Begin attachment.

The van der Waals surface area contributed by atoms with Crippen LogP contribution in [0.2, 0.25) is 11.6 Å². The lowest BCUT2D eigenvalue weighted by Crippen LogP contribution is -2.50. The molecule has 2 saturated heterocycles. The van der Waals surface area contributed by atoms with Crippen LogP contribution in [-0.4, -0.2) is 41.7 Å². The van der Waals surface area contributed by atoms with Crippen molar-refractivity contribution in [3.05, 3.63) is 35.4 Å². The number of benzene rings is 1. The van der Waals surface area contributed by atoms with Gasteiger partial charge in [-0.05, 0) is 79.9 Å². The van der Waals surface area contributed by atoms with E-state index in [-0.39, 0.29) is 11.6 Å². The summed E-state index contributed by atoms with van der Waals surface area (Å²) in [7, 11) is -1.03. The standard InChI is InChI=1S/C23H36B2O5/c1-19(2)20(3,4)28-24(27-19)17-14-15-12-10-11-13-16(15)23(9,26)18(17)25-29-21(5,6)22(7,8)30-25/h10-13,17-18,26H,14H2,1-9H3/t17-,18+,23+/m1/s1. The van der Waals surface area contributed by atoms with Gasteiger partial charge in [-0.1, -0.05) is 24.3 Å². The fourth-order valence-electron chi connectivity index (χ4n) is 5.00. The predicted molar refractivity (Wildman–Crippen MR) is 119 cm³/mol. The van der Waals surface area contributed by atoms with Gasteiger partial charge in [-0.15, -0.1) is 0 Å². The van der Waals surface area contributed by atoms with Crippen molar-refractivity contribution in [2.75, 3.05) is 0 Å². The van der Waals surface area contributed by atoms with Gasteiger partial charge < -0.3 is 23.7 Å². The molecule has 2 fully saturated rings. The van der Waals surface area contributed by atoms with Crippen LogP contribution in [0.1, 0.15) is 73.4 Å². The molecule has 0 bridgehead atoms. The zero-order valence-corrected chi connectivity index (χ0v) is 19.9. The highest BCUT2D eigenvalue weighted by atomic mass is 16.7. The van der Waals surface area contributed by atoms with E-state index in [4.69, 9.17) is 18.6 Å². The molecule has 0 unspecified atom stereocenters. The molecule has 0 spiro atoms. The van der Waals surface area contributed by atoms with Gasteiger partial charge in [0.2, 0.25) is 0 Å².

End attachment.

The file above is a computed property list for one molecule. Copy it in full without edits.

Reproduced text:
The van der Waals surface area contributed by atoms with Crippen LogP contribution in [0.2, 0.25) is 11.6 Å². The lowest BCUT2D eigenvalue weighted by Crippen LogP contribution is -2.50. The molecule has 2 saturated heterocycles. The van der Waals surface area contributed by atoms with Crippen LogP contribution in [-0.4, -0.2) is 41.7 Å². The van der Waals surface area contributed by atoms with Crippen molar-refractivity contribution in [3.05, 3.63) is 35.4 Å². The number of benzene rings is 1. The van der Waals surface area contributed by atoms with Gasteiger partial charge in [-0.05, 0) is 79.9 Å². The van der Waals surface area contributed by atoms with E-state index in [-0.39, 0.29) is 11.6 Å². The summed E-state index contributed by atoms with van der Waals surface area (Å²) in [7, 11) is -1.03. The standard InChI is InChI=1S/C23H36B2O5/c1-19(2)20(3,4)28-24(27-19)17-14-15-12-10-11-13-16(15)23(9,26)18(17)25-29-21(5,6)22(7,8)30-25/h10-13,17-18,26H,14H2,1-9H3/t17-,18+,23+/m1/s1. The van der Waals surface area contributed by atoms with Gasteiger partial charge in [-0.1, -0.05) is 24.3 Å². The fourth-order valence-electron chi connectivity index (χ4n) is 5.00. The predicted molar refractivity (Wildman–Crippen MR) is 119 cm³/mol. The van der Waals surface area contributed by atoms with Gasteiger partial charge in [-0.15, -0.1) is 0 Å². The van der Waals surface area contributed by atoms with Crippen molar-refractivity contribution in [2.75, 3.05) is 0 Å². The van der Waals surface area contributed by atoms with Gasteiger partial charge < -0.3 is 23.7 Å². The molecule has 2 fully saturated rings. The van der Waals surface area contributed by atoms with Crippen LogP contribution in [0.1, 0.15) is 73.4 Å². The molecule has 0 bridgehead atoms. The zero-order valence-corrected chi connectivity index (χ0v) is 19.9. The highest BCUT2D eigenvalue weighted by atomic mass is 16.7. The van der Waals surface area contributed by atoms with E-state index in [4.69, 9.17) is 18.6 Å². The molecule has 0 unspecified atom stereocenters. The molecule has 0 spiro atoms. The van der Waals surface area contributed by atoms with Gasteiger partial charge in [0.2, 0.25) is 0 Å².